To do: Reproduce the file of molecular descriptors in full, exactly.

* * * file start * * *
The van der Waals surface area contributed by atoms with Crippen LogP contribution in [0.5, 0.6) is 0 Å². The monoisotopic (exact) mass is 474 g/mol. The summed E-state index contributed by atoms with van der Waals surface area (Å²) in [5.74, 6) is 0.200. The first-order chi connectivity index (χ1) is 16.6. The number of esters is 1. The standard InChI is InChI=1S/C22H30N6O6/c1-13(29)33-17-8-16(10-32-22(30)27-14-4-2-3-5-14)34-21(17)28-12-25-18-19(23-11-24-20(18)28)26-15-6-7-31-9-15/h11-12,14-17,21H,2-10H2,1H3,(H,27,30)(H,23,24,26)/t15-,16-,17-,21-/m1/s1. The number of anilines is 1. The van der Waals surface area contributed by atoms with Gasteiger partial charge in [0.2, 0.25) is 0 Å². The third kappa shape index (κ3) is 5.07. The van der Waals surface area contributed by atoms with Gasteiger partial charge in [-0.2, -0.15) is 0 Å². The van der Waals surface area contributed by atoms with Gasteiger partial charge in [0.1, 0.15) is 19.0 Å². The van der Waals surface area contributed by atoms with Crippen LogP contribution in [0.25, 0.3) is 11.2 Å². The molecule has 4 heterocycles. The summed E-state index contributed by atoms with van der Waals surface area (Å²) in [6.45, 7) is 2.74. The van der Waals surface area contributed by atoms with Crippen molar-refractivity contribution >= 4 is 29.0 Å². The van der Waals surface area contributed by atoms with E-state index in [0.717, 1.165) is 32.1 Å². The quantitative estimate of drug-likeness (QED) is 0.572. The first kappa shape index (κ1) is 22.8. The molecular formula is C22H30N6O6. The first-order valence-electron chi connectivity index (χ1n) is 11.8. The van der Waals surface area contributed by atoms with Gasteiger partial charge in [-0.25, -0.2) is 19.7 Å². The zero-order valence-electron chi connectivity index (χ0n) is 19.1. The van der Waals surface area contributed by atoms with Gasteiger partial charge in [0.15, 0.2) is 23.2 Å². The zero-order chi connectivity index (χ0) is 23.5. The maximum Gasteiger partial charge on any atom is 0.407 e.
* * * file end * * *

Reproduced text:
The van der Waals surface area contributed by atoms with Crippen LogP contribution in [0.5, 0.6) is 0 Å². The monoisotopic (exact) mass is 474 g/mol. The summed E-state index contributed by atoms with van der Waals surface area (Å²) in [5.74, 6) is 0.200. The first-order chi connectivity index (χ1) is 16.6. The number of esters is 1. The standard InChI is InChI=1S/C22H30N6O6/c1-13(29)33-17-8-16(10-32-22(30)27-14-4-2-3-5-14)34-21(17)28-12-25-18-19(23-11-24-20(18)28)26-15-6-7-31-9-15/h11-12,14-17,21H,2-10H2,1H3,(H,27,30)(H,23,24,26)/t15-,16-,17-,21-/m1/s1. The number of anilines is 1. The van der Waals surface area contributed by atoms with Gasteiger partial charge in [0.2, 0.25) is 0 Å². The third kappa shape index (κ3) is 5.07. The van der Waals surface area contributed by atoms with Gasteiger partial charge in [-0.2, -0.15) is 0 Å². The van der Waals surface area contributed by atoms with Gasteiger partial charge in [0.1, 0.15) is 19.0 Å². The van der Waals surface area contributed by atoms with Crippen LogP contribution in [0.25, 0.3) is 11.2 Å². The molecule has 4 heterocycles. The summed E-state index contributed by atoms with van der Waals surface area (Å²) in [6.45, 7) is 2.74. The van der Waals surface area contributed by atoms with Crippen molar-refractivity contribution >= 4 is 29.0 Å². The van der Waals surface area contributed by atoms with E-state index in [0.717, 1.165) is 32.1 Å². The quantitative estimate of drug-likeness (QED) is 0.572. The first kappa shape index (κ1) is 22.8. The molecular formula is C22H30N6O6. The first-order valence-electron chi connectivity index (χ1n) is 11.8. The van der Waals surface area contributed by atoms with Gasteiger partial charge in [-0.25, -0.2) is 19.7 Å². The zero-order valence-electron chi connectivity index (χ0n) is 19.1. The van der Waals surface area contributed by atoms with Gasteiger partial charge in [0.15, 0.2) is 23.2 Å². The zero-order chi connectivity index (χ0) is 23.5. The maximum Gasteiger partial charge on any atom is 0.407 e.